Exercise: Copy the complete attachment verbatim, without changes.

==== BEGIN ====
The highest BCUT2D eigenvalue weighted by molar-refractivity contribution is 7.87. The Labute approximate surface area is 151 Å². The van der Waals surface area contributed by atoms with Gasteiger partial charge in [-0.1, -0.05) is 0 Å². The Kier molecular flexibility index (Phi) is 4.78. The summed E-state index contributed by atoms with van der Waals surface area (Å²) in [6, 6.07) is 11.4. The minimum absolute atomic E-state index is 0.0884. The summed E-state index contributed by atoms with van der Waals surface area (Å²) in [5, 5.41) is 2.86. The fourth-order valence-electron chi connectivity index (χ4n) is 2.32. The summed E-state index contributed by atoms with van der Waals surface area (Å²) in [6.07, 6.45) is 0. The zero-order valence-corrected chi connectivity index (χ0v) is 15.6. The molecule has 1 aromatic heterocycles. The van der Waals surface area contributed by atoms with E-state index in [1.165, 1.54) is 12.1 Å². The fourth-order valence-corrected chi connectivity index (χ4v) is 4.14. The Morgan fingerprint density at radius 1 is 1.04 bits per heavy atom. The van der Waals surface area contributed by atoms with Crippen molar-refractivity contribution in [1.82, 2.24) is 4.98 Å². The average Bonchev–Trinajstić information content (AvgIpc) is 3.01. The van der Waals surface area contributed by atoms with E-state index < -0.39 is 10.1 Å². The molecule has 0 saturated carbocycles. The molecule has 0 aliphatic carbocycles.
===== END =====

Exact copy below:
The highest BCUT2D eigenvalue weighted by molar-refractivity contribution is 7.87. The Labute approximate surface area is 151 Å². The van der Waals surface area contributed by atoms with Gasteiger partial charge in [-0.1, -0.05) is 0 Å². The Kier molecular flexibility index (Phi) is 4.78. The summed E-state index contributed by atoms with van der Waals surface area (Å²) in [6, 6.07) is 11.4. The minimum absolute atomic E-state index is 0.0884. The summed E-state index contributed by atoms with van der Waals surface area (Å²) in [5, 5.41) is 2.86. The fourth-order valence-electron chi connectivity index (χ4n) is 2.32. The summed E-state index contributed by atoms with van der Waals surface area (Å²) in [6.07, 6.45) is 0. The zero-order valence-corrected chi connectivity index (χ0v) is 15.6. The molecule has 1 aromatic heterocycles. The van der Waals surface area contributed by atoms with E-state index in [1.165, 1.54) is 12.1 Å². The fourth-order valence-corrected chi connectivity index (χ4v) is 4.14. The Morgan fingerprint density at radius 1 is 1.04 bits per heavy atom. The van der Waals surface area contributed by atoms with Crippen molar-refractivity contribution in [1.82, 2.24) is 4.98 Å². The average Bonchev–Trinajstić information content (AvgIpc) is 3.01. The van der Waals surface area contributed by atoms with E-state index < -0.39 is 10.1 Å². The molecule has 0 saturated carbocycles. The molecule has 0 aliphatic carbocycles.